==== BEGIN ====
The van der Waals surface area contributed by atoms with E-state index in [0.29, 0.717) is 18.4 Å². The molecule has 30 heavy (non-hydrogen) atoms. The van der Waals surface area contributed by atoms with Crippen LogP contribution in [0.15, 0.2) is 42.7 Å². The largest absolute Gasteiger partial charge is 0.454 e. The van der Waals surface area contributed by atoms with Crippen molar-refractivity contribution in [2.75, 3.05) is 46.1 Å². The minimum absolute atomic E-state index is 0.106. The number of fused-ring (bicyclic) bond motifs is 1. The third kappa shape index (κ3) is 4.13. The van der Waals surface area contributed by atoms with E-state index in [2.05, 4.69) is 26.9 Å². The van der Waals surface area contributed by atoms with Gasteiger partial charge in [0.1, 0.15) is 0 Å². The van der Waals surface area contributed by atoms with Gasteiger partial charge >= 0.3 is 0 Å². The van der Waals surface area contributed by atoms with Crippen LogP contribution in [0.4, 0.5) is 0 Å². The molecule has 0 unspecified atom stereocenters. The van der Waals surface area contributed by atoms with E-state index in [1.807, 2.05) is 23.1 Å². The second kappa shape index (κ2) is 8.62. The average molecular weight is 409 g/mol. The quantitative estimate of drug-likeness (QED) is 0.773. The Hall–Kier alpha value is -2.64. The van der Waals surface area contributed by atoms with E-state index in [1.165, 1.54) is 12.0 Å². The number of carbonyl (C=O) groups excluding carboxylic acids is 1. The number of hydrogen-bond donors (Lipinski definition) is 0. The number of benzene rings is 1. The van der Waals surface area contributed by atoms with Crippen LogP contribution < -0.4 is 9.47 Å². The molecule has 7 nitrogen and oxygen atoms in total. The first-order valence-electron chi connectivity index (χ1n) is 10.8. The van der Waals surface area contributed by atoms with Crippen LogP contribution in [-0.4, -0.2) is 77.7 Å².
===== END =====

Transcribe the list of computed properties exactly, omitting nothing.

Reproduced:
The van der Waals surface area contributed by atoms with E-state index in [0.29, 0.717) is 18.4 Å². The molecule has 30 heavy (non-hydrogen) atoms. The van der Waals surface area contributed by atoms with Crippen LogP contribution in [0.15, 0.2) is 42.7 Å². The largest absolute Gasteiger partial charge is 0.454 e. The van der Waals surface area contributed by atoms with Crippen molar-refractivity contribution in [2.75, 3.05) is 46.1 Å². The minimum absolute atomic E-state index is 0.106. The number of fused-ring (bicyclic) bond motifs is 1. The third kappa shape index (κ3) is 4.13. The van der Waals surface area contributed by atoms with E-state index in [2.05, 4.69) is 26.9 Å². The van der Waals surface area contributed by atoms with Gasteiger partial charge in [0.1, 0.15) is 0 Å². The van der Waals surface area contributed by atoms with Gasteiger partial charge >= 0.3 is 0 Å². The van der Waals surface area contributed by atoms with Crippen LogP contribution in [0.4, 0.5) is 0 Å². The molecule has 0 unspecified atom stereocenters. The van der Waals surface area contributed by atoms with E-state index in [1.807, 2.05) is 23.1 Å². The second kappa shape index (κ2) is 8.62. The average molecular weight is 409 g/mol. The quantitative estimate of drug-likeness (QED) is 0.773. The Hall–Kier alpha value is -2.64. The van der Waals surface area contributed by atoms with E-state index in [1.165, 1.54) is 12.0 Å². The number of carbonyl (C=O) groups excluding carboxylic acids is 1. The number of hydrogen-bond donors (Lipinski definition) is 0. The number of benzene rings is 1. The van der Waals surface area contributed by atoms with Crippen LogP contribution < -0.4 is 9.47 Å². The molecule has 7 nitrogen and oxygen atoms in total. The first-order valence-electron chi connectivity index (χ1n) is 10.8. The van der Waals surface area contributed by atoms with Crippen LogP contribution in [-0.4, -0.2) is 77.7 Å².